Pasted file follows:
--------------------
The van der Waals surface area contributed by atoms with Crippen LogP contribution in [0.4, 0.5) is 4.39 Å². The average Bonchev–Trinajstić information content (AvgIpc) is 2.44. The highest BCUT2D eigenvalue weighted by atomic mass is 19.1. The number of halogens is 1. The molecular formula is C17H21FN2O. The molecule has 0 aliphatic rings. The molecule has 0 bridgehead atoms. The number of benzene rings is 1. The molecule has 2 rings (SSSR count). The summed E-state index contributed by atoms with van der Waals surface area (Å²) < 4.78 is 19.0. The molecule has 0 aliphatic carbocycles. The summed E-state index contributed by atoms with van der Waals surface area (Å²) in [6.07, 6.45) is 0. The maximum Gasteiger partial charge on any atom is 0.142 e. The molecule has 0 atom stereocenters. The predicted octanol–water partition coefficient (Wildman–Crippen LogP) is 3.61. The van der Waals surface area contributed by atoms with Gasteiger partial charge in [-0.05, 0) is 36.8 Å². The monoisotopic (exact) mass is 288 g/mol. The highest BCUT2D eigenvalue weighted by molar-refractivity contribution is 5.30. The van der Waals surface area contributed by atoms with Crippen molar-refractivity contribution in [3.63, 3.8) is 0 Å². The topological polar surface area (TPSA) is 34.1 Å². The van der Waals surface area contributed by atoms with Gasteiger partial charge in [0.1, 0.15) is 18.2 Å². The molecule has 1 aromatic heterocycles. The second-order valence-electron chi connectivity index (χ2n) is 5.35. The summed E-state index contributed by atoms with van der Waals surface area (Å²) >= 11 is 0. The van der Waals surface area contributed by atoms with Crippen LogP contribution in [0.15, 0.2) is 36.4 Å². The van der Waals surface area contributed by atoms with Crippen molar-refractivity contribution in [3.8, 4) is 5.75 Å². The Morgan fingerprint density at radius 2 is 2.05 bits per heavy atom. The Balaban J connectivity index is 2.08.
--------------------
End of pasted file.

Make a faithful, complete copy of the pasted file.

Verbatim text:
The van der Waals surface area contributed by atoms with Crippen LogP contribution in [0.4, 0.5) is 4.39 Å². The average Bonchev–Trinajstić information content (AvgIpc) is 2.44. The highest BCUT2D eigenvalue weighted by atomic mass is 19.1. The number of halogens is 1. The molecular formula is C17H21FN2O. The molecule has 0 aliphatic rings. The molecule has 0 bridgehead atoms. The number of benzene rings is 1. The molecule has 2 rings (SSSR count). The summed E-state index contributed by atoms with van der Waals surface area (Å²) < 4.78 is 19.0. The molecule has 0 aliphatic carbocycles. The summed E-state index contributed by atoms with van der Waals surface area (Å²) in [6.07, 6.45) is 0. The maximum Gasteiger partial charge on any atom is 0.142 e. The molecule has 0 atom stereocenters. The predicted octanol–water partition coefficient (Wildman–Crippen LogP) is 3.61. The van der Waals surface area contributed by atoms with Gasteiger partial charge in [-0.05, 0) is 36.8 Å². The monoisotopic (exact) mass is 288 g/mol. The highest BCUT2D eigenvalue weighted by molar-refractivity contribution is 5.30. The van der Waals surface area contributed by atoms with Crippen molar-refractivity contribution in [3.63, 3.8) is 0 Å². The topological polar surface area (TPSA) is 34.1 Å². The van der Waals surface area contributed by atoms with Gasteiger partial charge in [0.1, 0.15) is 18.2 Å². The molecule has 1 aromatic heterocycles. The second-order valence-electron chi connectivity index (χ2n) is 5.35. The summed E-state index contributed by atoms with van der Waals surface area (Å²) >= 11 is 0. The van der Waals surface area contributed by atoms with Crippen LogP contribution in [0.15, 0.2) is 36.4 Å². The van der Waals surface area contributed by atoms with Crippen molar-refractivity contribution in [3.8, 4) is 5.75 Å². The Morgan fingerprint density at radius 2 is 2.05 bits per heavy atom. The Balaban J connectivity index is 2.08.